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Article
Publication date: 22 November 2011

Younghee Noh

This paper seeks to rediscover the most suitable efficiency evaluation variables (input and output variables) for digital libraries and to employ the data envelopment…

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Abstract

Purpose

This paper seeks to rediscover the most suitable efficiency evaluation variables (input and output variables) for digital libraries and to employ the data envelopment analysis (DEA) model to measure the resource utilization efficiency of university libraries.

Design/methodology/approach

In order to analyze and evaluate university library efficiency, the paper introduces the DEA‐CCR Model and the DEA‐BCC Model. Based on these research tools, the Technical Efficiency (CCR*BCC) was determined. First, a reference group was created with a 100 percent efficiency rate, then the factors contributing to inefficient DMUs were analyzed, and the difference in the efficiency rate compared according to the different governing bodies of the libraries. Finally, the difference of efficiency according to the introduction and rejection of electronic resources was analyzed. It was possible to measure the technical efficiency, pure‐technical efficiency, and scale efficiency.

Findings

The results showed that the efficiency of university libraries varied significantly according to whether or not electronic resources were included in the evaluation. In addition, the findings confirmed decision making units (DMUs) have a 100 percent efficiency rate and a low efficiency rate as well as proposed benchmarking DMUs for inefficient DMUs and a direction for future improvements.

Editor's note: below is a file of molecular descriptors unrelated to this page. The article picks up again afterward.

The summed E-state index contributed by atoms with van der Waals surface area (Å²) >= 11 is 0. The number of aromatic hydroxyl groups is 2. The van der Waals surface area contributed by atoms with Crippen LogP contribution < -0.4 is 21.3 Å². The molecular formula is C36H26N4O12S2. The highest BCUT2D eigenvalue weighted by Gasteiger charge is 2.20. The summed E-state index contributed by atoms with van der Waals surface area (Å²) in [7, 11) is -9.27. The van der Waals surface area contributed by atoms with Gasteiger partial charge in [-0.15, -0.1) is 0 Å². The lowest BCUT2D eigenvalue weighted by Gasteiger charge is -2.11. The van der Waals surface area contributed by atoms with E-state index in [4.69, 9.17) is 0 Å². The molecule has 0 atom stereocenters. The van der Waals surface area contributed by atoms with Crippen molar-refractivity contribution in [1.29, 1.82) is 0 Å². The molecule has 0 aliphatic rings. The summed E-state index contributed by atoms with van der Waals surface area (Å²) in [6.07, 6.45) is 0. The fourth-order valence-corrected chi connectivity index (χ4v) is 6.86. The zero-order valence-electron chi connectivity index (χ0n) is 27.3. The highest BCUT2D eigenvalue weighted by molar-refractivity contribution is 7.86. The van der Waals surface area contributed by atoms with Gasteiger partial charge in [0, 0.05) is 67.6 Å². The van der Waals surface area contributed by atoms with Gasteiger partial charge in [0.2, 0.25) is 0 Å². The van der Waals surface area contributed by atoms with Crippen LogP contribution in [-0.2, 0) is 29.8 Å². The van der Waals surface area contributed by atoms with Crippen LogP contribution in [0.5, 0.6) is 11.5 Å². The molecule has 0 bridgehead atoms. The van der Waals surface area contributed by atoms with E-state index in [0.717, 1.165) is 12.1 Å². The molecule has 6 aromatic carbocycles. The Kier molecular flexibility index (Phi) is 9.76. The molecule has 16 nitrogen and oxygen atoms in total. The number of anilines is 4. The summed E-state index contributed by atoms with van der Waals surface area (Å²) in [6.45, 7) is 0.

Originality/value

The paper identifies that there was a significant difference in efficiency, according to the presence of electronic resources in university libraries.

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Article
Publication date: 1 August 2008

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339

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Details

Journal of Consumer Marketing, vol. 25 no. 5
Type: Research Article
ISSN: 0736-3761

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Book part
Publication date: 6 August 2018

Eliav Danziger and Leif Danziger

This chapter analyzes the effects of introducing a graduated minimum wage in a model with optimal income taxation in which a government seeks to maximize social welfare…

Abstract

This chapter analyzes the effects of introducing a graduated minimum wage in a model with optimal income taxation in which a government seeks to maximize social welfare. It shows that the optimal graduated minimum wage increases social welfare by increasing the low-productivity workers’ consumption and bringing it closer to the first-best. The chapter also describes how the graduated minimum wage in a social welfare optimum depends on important economy characteristics such as the government’s revenue needs, the social welfare weight of low-productivity workers, and the numbers and productivities of the different types of workers.